STALLWORTH: I don't know if it has any bearing on what happens with Colin. I can't say -- sadly, in my opinion, in my view, from my 10 years of experience in the NFL and even as a coach, the longer any players, not just Colin Kaepernick, but the longer a player is out --

(0:30:00.4)

STALLWORTH: -- the harder it is for them to get back in.

And the longer that Colin Kaepernick is out, even though he's a great talent and he deserves from a talent standpoint, he deserves to be on the field, if we're talking about talent, and no one can refute that.

But as far as maybe having some momentum of Colin maybe getting back on a team, I think there's a possibility that it could happen, but I'm not 100 percent sure.

I hope the best for my brother, but I am glad to see that throughout this whole process, he has said what he would do by donating a million dollars, he said this initially right off the bat and he is closing in on that. He is not only talked the talk but is walking the walk, and I'm proud of him for that, no matter what anyone else says.

WHITFIELD: I ask that because all of this did not begin Friday night with the president in Alabama and some people need reminding that it was a year ago that Colin Kaepernick kneeled for the first time. And this momentum now has reached a very different peak. And it's easy to not separate -- I mean, to just separate the two. But one has to wonder if it collectively is part of the same movement.

All right. Donte Stallworth, thanks so much. I appreciate it.

STALLWORTH: Thank you.

WHITFIELD: All right. Next, as President Trump goes on the offensive against these players, what are the political risks for him?

Plus, another fight is taking shape across the nation today. The battle over repealing and replacing Obamacare. Details on why some key republicans are coming out against the GOP's bill. Stay with us.

[14:30:00]

(COMMERCIAL BREAK)

WHITFIELD: All right. Not the typical Sunday matchup today. Politics and sports, all colliding, as members of the White House defend the president.

CNN correspondent, Boris Sanchez, joining me now from the White House. So, Boris, we just heard from the president via tweet on the image of a show of solidarity or unity at nine NFL games played across the country that kicked off at 1:00. What more does the president have to say on all of this? [14:35:08] BORIS SANCHEZ, CNN CORRESPONDENT: Hey there, Fred. Yes, it is a bit of a confusing tweet. Let's put it up on the screen right now. The president writing, quote, "Great solidarity for our national anthem and our country. Standing with locked arms is good. Kneeling is not acceptable. Bad ratings."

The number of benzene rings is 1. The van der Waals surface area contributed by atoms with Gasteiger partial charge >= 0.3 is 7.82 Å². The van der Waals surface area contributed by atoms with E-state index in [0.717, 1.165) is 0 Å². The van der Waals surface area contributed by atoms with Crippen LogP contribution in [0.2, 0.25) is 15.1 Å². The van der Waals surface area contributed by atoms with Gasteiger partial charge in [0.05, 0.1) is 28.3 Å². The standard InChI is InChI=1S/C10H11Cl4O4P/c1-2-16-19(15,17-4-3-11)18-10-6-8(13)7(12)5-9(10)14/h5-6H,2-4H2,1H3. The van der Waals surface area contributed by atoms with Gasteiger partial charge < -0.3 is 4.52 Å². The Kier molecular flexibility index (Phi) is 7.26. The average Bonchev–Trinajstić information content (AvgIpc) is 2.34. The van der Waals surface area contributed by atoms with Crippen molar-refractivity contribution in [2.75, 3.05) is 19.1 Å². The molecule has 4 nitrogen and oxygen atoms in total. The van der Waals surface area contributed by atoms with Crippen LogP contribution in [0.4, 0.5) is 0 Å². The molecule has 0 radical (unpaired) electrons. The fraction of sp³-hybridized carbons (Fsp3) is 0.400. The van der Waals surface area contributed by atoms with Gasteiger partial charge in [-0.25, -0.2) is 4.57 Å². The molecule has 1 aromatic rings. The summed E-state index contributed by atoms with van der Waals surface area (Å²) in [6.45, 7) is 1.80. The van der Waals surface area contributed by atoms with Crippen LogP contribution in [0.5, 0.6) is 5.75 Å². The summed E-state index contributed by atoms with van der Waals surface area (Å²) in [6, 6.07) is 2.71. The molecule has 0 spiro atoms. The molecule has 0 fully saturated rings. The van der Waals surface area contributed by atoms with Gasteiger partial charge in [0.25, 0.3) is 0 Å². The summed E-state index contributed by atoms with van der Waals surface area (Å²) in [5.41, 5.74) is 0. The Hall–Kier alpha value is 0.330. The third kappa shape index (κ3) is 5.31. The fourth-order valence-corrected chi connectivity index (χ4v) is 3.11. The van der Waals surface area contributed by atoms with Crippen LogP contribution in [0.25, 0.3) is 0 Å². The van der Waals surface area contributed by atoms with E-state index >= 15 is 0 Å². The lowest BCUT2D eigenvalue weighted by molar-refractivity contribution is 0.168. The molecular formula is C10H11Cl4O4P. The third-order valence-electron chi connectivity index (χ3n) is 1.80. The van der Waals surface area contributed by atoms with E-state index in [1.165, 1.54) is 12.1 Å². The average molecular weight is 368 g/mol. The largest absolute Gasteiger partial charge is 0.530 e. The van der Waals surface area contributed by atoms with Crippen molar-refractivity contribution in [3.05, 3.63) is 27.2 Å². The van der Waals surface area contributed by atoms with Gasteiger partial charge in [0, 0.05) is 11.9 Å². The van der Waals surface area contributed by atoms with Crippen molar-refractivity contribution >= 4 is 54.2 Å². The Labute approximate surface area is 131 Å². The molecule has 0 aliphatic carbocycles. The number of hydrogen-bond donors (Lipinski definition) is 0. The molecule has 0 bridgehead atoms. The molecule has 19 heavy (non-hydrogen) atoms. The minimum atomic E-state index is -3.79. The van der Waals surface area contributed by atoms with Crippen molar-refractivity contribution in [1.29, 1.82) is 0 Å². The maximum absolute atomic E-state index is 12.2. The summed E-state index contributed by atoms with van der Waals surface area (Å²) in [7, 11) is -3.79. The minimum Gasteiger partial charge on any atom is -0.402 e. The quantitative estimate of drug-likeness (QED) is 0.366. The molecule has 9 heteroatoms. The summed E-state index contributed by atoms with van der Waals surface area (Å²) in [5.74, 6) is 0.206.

It's unclear exactly what the president means by this, in part, because you imagine that some of these players that are locking arms are doing so in solidarity with players that are kneeling. It's still unclear if the president believes that perhaps one form of protest is more acceptable than the other.

He then went on to tweet the following, quote, "Pleased to inform that the champion Pittsburgh Penguins of the NHL will be joining me at the White House for ceremony, great team."

The president obviously differentiating between the Pittsburgh Penguins and the Golden State Warriors which opted or at least voiced hesitation about coming to a ceremony here at the White House.

The president catching a lot of heat for his stance on not only players kneeling but for this invitation of the Golden State Warriors from NBA and NFL players as well as several owners who have said that the president's comments are inappropriate.

However, several figures within the White House including Treasury Secretary Steve Mnuchin and the director of Legislative Affairs, Mark Short, have come out defending the president. Here is some of what they had to say.

(BEGIN VIDEO CLIP)

STEVE MNUCHIN, TREASURY SECRETARY: The owners should meet and decide on this rule the way they decide on any other rule. Again, you know, for as long as I can remember, people have stood in honor of the country. This isn't about politics. If people want to talk politics off the field when they're not working for the NFL, they have the absolute right to do that.

MARC SHORT, WHITE HOUSE DIRECTOR OF LEGISLATIVE AFFAIRS: I think that the president is standing with the vast majority of Americans who believe that our flag should be respected. The pretty believes it is his role to improve race relations.

(END VIDEO CLIP)

SANCHEZ: So a lot of passions, Fred, on both sides of this argument. What we do have to point out is how unexpected this controversy is, right? Colin Kaepernick first started kneeling during the national anthem last August, more than a year ago.

Yet the president felt it was important to bring this up Friday night at a rally in Alabama, with everything else that he has on his agenda, tensions at an all-time high with North Korea, replacement and repeal of Obamacare that is on the verge of collapse, and this tax reform rollout that he is expected to present to the country later this week. So, it certainly is curious that the president would focus on this in spite of everything else that's going on -- Fred.